One day the farmer invited some of his friends to dinner.

“I want you to roast that prize cockbird for tonight,” he ordered his cook.

The cook went, and soon killed the prize cockbird. As he plucked off its feathers, and began to roast it, he grew more and more amazed. The cockbird looked small and lean, and quite unfit to eat.

“I can hardly believe it,” said the cook to the maid, when she came to take the roasted bird to the dinner table.

“Our master is sure to be angry, said the maid. Wondering what she would tell him.

“You can say that his prize cockbird was nothing but a great boast but alas, a poor roast!” answered the cook, with a laugh.

Moral:All that glitters is not gold..

The stories appearing on the page have been taken from the book "Panchatantra" (Retold by Vernon Thomas).


Value based stories 1 year ago

Doctor Croaky :

One day a frog left the pond of the village and hopped to a lake in a nearby forest. He went to the forest to make his new home there. When he reached there he did not see anyone around. He wanted to meet everyone and make new friends. So the frog climbed a high rock by the lake and said, "Friends, please come here. I am new here. I want to meet all of you. I have come from the village." 

Many animals heard his voice and came to the lake. The deer, the tortoise, the duck, the rabbit, the birds, the squirrel, the butterfly and the fox came there. The frog said, "Let me introduce myself. I am Dr. Croaky. I am a doctor who can cure any ailment that you might be suffering from. I have medicines for all animals’ diseases. You can come to meet me anytime." 

Hearing this, the fox said, "If you can cure everyone then why haven't you cured your lame legs? See how you keep hopping around all the time." 

All the animals and birds laughed at the frog. The frog went red with shame for his lie had been detected.


Value based stories 1 year ago

A cockbird one morning sat on a fence crowing loudly. Not far away a fox heard him, and made up his mind to eat the cockbird. Up came the fox, therefore, to the cockbird and said brightly:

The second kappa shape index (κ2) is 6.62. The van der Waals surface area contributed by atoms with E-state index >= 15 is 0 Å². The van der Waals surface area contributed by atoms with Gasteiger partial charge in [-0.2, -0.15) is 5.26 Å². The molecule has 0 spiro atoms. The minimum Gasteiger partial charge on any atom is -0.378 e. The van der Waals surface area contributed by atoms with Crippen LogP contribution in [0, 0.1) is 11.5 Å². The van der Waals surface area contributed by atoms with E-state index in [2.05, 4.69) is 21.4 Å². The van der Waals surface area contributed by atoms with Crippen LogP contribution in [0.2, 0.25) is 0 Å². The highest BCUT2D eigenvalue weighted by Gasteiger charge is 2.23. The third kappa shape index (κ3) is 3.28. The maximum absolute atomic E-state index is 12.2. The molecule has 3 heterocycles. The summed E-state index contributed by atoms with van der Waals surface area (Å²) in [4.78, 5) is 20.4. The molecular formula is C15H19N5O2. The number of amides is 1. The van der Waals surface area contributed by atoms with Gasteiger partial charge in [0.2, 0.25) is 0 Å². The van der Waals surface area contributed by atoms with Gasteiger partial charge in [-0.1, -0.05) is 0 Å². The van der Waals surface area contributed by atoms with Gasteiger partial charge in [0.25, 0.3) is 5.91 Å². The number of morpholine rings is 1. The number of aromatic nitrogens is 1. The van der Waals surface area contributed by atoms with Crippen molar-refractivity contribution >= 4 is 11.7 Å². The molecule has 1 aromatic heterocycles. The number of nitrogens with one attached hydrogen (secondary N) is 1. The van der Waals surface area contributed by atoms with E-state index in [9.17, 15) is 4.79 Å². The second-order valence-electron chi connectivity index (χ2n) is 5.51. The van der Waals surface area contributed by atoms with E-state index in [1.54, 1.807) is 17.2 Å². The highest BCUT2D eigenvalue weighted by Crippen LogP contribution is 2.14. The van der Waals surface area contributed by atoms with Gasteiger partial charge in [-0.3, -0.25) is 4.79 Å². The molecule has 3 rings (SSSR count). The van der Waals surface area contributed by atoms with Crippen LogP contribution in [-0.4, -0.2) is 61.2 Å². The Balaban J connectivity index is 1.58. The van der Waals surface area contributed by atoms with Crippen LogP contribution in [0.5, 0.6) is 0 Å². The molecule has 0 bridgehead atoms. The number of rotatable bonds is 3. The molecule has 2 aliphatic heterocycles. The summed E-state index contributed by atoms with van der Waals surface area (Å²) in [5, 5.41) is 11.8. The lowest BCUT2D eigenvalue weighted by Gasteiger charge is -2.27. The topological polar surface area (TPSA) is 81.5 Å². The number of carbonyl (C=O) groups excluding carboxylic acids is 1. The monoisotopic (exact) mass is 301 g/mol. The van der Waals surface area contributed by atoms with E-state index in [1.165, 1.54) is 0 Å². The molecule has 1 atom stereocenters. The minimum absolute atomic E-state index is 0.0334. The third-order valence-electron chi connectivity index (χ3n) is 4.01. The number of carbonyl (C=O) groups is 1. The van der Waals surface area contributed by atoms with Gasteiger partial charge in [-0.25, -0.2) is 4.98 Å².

“Have you heard the latest news?”

“No! What is it?” asked the cockbird.

“Peace has been made between the birds and the animals,” announced the fox. “From now on, all will be friends.”

“And what does that mean?” asked the cockbird.

“That means, for example, the wolf will not eat the lamb in the future,” explained the fox. “The cat will not kill the mice. The lion will not chase the stag. And, of course,” he ended with a sly smile, “I will not eat you.”

“Well, that is very good,” said the cockbird, without believing it. “I am certainly glad.”

“I am glad, too,” said the fox. “Now I can be your friend. Come down and let us take a walk together.”

At that the cockbird raised his neck, and pretended to be looking at something at a distance.

“What is it you see?” asked the fox curiously.

“I see some hounds coming this way,” answered the cockbird slyly. “No doubt, they are coming to give us the good news.”

“In that case, I’d better be off.”said the fox in alarm.

“But why?” cried the cockbird. “You have no reason to fear. Those dogs will not do you any harm.”

“Oh, they just might!” said the fox quickly. “There’s a chance, they might not have heard the news yet.” He began to run away, as the cockbird began to laugh.

Moral: Trust with caution keeping your wits about you, and you’ll be out of trouble

The stories appearing on the page have been taken from the book "Panchatantra" (Retold by Vernon Thomas).